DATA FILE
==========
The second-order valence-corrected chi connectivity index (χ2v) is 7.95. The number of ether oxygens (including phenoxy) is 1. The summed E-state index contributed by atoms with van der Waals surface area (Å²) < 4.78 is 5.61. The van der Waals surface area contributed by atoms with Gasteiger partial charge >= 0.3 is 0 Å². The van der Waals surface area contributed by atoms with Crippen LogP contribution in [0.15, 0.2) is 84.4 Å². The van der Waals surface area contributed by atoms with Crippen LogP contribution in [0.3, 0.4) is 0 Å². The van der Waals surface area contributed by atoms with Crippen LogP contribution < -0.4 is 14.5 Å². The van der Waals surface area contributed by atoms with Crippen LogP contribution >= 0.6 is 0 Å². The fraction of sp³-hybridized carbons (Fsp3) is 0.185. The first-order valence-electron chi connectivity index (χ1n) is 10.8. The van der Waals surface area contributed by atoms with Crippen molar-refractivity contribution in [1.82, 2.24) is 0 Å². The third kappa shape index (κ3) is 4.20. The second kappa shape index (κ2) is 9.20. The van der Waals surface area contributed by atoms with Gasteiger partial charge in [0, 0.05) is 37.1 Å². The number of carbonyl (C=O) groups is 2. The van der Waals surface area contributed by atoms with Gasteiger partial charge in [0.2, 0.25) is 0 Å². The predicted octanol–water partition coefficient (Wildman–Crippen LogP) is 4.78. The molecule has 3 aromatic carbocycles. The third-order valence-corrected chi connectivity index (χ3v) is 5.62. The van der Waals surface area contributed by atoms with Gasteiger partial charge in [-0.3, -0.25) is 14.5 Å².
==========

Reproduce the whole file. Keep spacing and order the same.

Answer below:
The second-order valence-corrected chi connectivity index (χ2v) is 7.95. The number of ether oxygens (including phenoxy) is 1. The summed E-state index contributed by atoms with van der Waals surface area (Å²) < 4.78 is 5.61. The van der Waals surface area contributed by atoms with Gasteiger partial charge >= 0.3 is 0 Å². The van der Waals surface area contributed by atoms with Crippen LogP contribution in [0.15, 0.2) is 84.4 Å². The van der Waals surface area contributed by atoms with Crippen LogP contribution in [0.3, 0.4) is 0 Å². The van der Waals surface area contributed by atoms with Crippen LogP contribution < -0.4 is 14.5 Å². The van der Waals surface area contributed by atoms with Crippen LogP contribution >= 0.6 is 0 Å². The fraction of sp³-hybridized carbons (Fsp3) is 0.185. The first-order valence-electron chi connectivity index (χ1n) is 10.8. The van der Waals surface area contributed by atoms with Crippen molar-refractivity contribution in [1.82, 2.24) is 0 Å². The third kappa shape index (κ3) is 4.20. The second kappa shape index (κ2) is 9.20. The van der Waals surface area contributed by atoms with Gasteiger partial charge in [0, 0.05) is 37.1 Å². The number of carbonyl (C=O) groups is 2. The van der Waals surface area contributed by atoms with Gasteiger partial charge in [0.2, 0.25) is 0 Å². The predicted octanol–water partition coefficient (Wildman–Crippen LogP) is 4.78. The molecule has 3 aromatic carbocycles. The third-order valence-corrected chi connectivity index (χ3v) is 5.62. The van der Waals surface area contributed by atoms with Gasteiger partial charge in [-0.3, -0.25) is 14.5 Å².